Bombali Bana and Lessons from the Piñata

When we arrived in Bombali Bana, they circled up wooden chairs and benches under the shade. A few grinning boys carried out a table to place in the center of the chairs, and we sat with the school headmaster, many of the teachers, the community leader, the head of the School Management Committee (SMC is similar to our PTA), and Mariatu, the child sponsorship coordinator for World Hope here in Sierra Leone.  

Bombala Bana is the location of a pilot project for World Hope, their first school partnership. The vision is that the entire student body in the school will have a sponsor. The funds from the sponsorships will be used to first meet educational needs; school supplies such as books, backpacks, etc, training and a stipend for teachers, improved classrooms and such. It will also provide rice or basic food for families. The funding could then extend to meet broader needs as more sponsors join. Latrines, wells, and other community necessities can be aided by the collective funding.


In the partnership, the school must agree to give reports on the teachers’ training, provide an assessment of each child once a year detailing how they are doing in areas of academics, health, family, etc., and ensure that the children are photographed and write a letter to their sponsor twice a year. The vision for this is that there would be a more holistic approach to the needs of the students/school/community, but still provide the encouragement, support, and prayer a personal relationship between a child and his/her sponsor gives. World Hope only wishes to give the school a boost, and after a time the intent is that the school will be in an empowered facility, equipped to thrive independently.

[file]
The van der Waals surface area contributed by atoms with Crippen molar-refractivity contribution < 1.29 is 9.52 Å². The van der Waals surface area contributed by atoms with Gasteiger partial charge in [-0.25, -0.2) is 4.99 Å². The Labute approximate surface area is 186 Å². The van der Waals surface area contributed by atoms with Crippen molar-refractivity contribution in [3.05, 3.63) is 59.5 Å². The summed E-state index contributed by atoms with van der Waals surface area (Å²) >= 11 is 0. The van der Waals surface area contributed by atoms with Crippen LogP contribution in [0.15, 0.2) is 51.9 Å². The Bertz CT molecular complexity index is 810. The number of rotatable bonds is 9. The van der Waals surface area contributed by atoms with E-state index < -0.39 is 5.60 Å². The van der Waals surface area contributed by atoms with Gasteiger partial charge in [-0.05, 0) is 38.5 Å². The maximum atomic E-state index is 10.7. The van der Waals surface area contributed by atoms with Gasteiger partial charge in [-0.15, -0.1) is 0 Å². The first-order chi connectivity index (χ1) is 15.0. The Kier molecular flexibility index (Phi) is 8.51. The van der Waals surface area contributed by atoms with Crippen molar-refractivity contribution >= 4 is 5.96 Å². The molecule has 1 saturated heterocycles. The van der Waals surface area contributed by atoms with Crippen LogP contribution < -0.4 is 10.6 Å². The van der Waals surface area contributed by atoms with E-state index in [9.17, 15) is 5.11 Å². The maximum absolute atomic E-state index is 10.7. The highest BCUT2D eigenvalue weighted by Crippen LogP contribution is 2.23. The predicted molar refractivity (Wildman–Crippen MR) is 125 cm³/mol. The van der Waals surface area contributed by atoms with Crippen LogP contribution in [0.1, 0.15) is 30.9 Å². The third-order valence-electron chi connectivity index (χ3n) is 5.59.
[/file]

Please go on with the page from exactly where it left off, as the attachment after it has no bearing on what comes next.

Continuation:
I realize I’m in the minority here, but I love meetings. Especially when they’re outside under an African sky, and pertaining to things I’m passionate about. It was wonderful to listen to them discuss the partnership, the mutual agreements, the specific roles, and questions about how the program is to run. Angie is such a gracious coordinator. I’ve loved observing how she listens, and then thoughtfully responds. She is here to learn as well as share, and her spirit of camaraderie, of coming along side rather than from a place of superiority, is inspiring. Her passion to equip and empower and maintain long term relationships, all the while giving preference to the leaders here, is something that I love about her, and a general posture of World Hope I am happy to see.

  When the meeting concluded, we told the staff we had some fun activities for the teachers. I suspect they may have qualms the next time Americans visit and want to have some “fun”, as what ensued was slightly less than ideal.



With the help of a few scrambling boys, we strung a piñata in a tree, borrowed a sash from one of the girls and a stick from the bushes, and taught the kids a silly North American game. It started off well. However, within a few minutes, I realized two problems. 1-our crowd had grown from beyond our attempted controlled size, to a number of roughly 100 sweaty bodies, who were all fully intent on being as close to the action as possible, leaving me in an increasingly shrinking diameter along with the piñata and the stick-wielding kid. 2-African kids can maneuver sticks with ferocity like I’ve never seen.